The scale assesses a variety of behavioral problems in children and adolescents, including oppositional, cognitive problems/inattention, hyperactivity, anxious-shy, perfectionism, social problems, and psychosomatic behavioral problems. Several subscale indices are calculated from the scale, including an ADHD Index, three DSM-IV symptoms’ indices, and Conners global indices. The ADHD index is useful in identifying children and adolescents who may meet DSM-5 criteria for ADHD. There is strong evidence for ADHD when the ADHD index, the DSM Symptoms’ Indices, the Hyperactivity Subscale, and the Cognitive Problems/Inattention Subscales are all elevated [13].

It is important to note that combining information gathered from each psychometric measure together with interviews, observations, and review of available records is needed and gives the assessor a more comprehensive view of the youth than might be obtained from any one source, so that correct decisions can be made.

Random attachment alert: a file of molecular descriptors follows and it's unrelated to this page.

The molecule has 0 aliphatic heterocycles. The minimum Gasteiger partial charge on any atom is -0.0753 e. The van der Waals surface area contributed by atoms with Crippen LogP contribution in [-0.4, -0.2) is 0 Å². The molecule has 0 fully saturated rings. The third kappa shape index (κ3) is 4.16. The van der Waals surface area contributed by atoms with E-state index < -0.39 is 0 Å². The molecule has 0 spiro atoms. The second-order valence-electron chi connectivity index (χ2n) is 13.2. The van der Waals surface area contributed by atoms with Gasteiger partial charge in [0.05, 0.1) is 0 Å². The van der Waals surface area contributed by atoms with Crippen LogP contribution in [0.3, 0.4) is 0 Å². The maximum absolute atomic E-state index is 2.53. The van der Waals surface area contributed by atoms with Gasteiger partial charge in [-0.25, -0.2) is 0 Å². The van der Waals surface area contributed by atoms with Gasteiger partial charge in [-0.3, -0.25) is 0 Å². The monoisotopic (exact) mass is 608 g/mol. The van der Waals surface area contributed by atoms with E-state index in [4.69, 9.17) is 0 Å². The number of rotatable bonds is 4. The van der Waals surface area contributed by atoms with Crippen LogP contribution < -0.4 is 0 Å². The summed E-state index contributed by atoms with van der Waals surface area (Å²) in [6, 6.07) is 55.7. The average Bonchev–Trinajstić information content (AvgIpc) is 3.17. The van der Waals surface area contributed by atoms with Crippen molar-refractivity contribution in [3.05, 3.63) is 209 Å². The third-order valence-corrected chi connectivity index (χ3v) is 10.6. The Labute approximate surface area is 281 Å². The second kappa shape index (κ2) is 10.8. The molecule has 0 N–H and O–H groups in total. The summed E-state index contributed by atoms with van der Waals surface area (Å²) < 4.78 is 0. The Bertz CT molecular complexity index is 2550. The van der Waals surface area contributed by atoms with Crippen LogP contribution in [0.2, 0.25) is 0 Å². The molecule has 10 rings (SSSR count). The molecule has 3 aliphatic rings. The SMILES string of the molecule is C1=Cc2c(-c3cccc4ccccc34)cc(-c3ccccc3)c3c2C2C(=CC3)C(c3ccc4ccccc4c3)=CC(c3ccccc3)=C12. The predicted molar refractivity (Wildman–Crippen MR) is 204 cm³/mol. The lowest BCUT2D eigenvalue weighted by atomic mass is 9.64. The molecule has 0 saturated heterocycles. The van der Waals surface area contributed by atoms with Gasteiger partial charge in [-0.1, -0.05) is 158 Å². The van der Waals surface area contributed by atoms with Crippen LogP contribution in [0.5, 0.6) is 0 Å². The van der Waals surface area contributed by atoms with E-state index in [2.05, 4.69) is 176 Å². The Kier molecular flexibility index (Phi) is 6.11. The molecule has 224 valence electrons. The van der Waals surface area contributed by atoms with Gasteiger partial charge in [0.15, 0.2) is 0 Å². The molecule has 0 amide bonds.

Statistical analysis

The collected data were revised, coded, and introduced using IBM SPSS Statistics version 17. Continuous variables were represented by the mean and standard deviation, while categorical variables were represented by percentages. Non-normally distributed variables were represented as median and interquartile ranges. Comparisons between the groups were made using an unpaired t-test, analysis of variance, or Wilcoxon signed rank tests for continuous variables and chi-squared test for categorical variables; p value of less than 0.05 was considered statistically significant.